Suzhou’s Surging Wave Pavilion (沧浪亭)

To say Suzhou has a lot of gardens is an understatement somewhat akin to saying China’s got a lot of people.

It’s the fact that there are so many of them that I’ve only slowly crept out to visit them. Much like temples in China, Suzhou’s gardens do tend to blend together. Generally speaking, they all contain a bamboo garden, big rocks, a pond full of hungry koi, a UNESCO World Heritage site marker, and several busloads of daytrippers.

My apartment is a 10-15 minute walk from two such gardens, but living next to a UNESCO World Heritage site tends to numb you to the experience. Regardless, with Maggie’s mom visiting for the holiday, we wanted to get out and show her a bit of the town.

canglang02So it was that we trotted over to Cānglàng Tíng, better known in English-speaking circles as Surging Wave Pavilion (though the name translates as Blue Wave Pavilion – any experts know why?).

The garden is Suzhou’s oldest garden, dating back about a thousand years to China’s Northern Song Dynasty. It also holds the honour of being one of Suzhou’s smallest and, with a 20 RMB ticket price, cheapest gardens.

canglang01You can get at the garden from an alley off of the southern most end of Renmin Rd. A more interesting way is to follow the canal off of WūQuè Qiáo (parallel to Renmin Rd.), where you get a little peak at some of the classical “on the water” homes.

The garden, as mentioned, is small. You can comfortably explore it in an hour or two. Though not unknown, it is considerably less trafficked than the bigger gardens in town like Master of the Nets and The Humble Administrator’s Garden. This and its low price tag make it one of the better gardens to go to and just relax.
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6 Responses

  1. Cānglàng Tíng (沧浪亭), better known in English-speaking circles as Surging Wave Pavilion (though the name translates as Blue Wave Pavilion – any experts know why?)

    I’m not an expert, but here’s the results of my ten minutes of research. This character “沧” does mean “blue”, but it’s special, and really means “deep sea-blue”. It’s only used in a bunch of idioms (成语) together with “海 hǎi sea”, as “沧海 cānghǎi” which would best be translated as “the deep blue sea”.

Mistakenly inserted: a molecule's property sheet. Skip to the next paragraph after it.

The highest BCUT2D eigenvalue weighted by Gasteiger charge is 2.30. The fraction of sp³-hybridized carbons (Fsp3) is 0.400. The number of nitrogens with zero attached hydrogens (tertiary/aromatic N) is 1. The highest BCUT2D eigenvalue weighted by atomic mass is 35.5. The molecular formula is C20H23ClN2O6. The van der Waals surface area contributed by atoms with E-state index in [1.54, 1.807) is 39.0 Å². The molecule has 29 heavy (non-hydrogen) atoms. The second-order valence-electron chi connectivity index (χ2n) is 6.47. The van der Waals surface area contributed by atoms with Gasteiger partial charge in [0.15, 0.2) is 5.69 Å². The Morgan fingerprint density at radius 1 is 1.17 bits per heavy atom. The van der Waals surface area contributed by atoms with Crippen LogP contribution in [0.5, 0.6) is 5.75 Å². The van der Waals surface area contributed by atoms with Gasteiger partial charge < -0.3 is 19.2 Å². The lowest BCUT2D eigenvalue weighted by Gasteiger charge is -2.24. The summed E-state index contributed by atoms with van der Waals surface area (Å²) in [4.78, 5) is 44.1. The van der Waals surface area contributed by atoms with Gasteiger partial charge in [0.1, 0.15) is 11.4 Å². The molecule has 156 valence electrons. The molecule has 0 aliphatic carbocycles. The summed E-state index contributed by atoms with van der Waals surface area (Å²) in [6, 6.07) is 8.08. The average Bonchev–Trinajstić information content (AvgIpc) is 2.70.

Some of these idioms are really cool, like, for example, “沧海桑田cānghǎi-sāngtián” which means, literally, the deep-blue sea changes into mulberry fields — i.e. time changes everything; “沧海一粟cānghǎi-yīsù a drop in the ocean”; or, my favorite, “沧海遗珠 cānghǎi-yízhū”, literally, “a pearl left behind in the deep blue sea”, i.e. “undiscovered talent”.
    So here, I’m convinced that “沧浪 cānglàng” is an abbreviation of “沧海波浪 cānghǎi bōlàng – a wave from the deep blue sea”, and (taking into account the idioms mentioned above) connotes great changes, like “the turning of the tide”. So, just translating it as “blue wave” doesn’t do that justice at all, does it. “Surging wave” is a little better, but not much.

  2. Cheers man! And you’re right, the name hardly does it justice, but in lies some of the beauty of Chinese I think. The fact that the place has long been a spot of rest and contemplation for poets is of little surprise if you put the name in that context.

    (for the record, we’ll call you “expert” around these parts.)

  3. I’m hardly an expert but…

    The “cang 沧” does mean blue or azure blue as Chris noted though according to the Hanyu Dacidian the “lang 浪” generally means “waves” or “breakers.” The locus classicus for 浪 in the dictionary is a poem by Du Fu (712-770 C.E.): “源水无非浪, 他山自有春.”

    I guess one translation goes with the first character and the second translation looks at the second character. But that’s just a guess.

    Thanks for the post, I’ve enjoyed your virtual tours of the sites of Suzhou.

  4. Thanks Jeremiah, I get a lot of feedback from people looking for information about (working and living) in Suzhou, and figure this is a way to provide a bit of information about what’s good in the city.

    Plus it gives me an excuse to dust off my camera every once in a while.

  5. Hi Guys,

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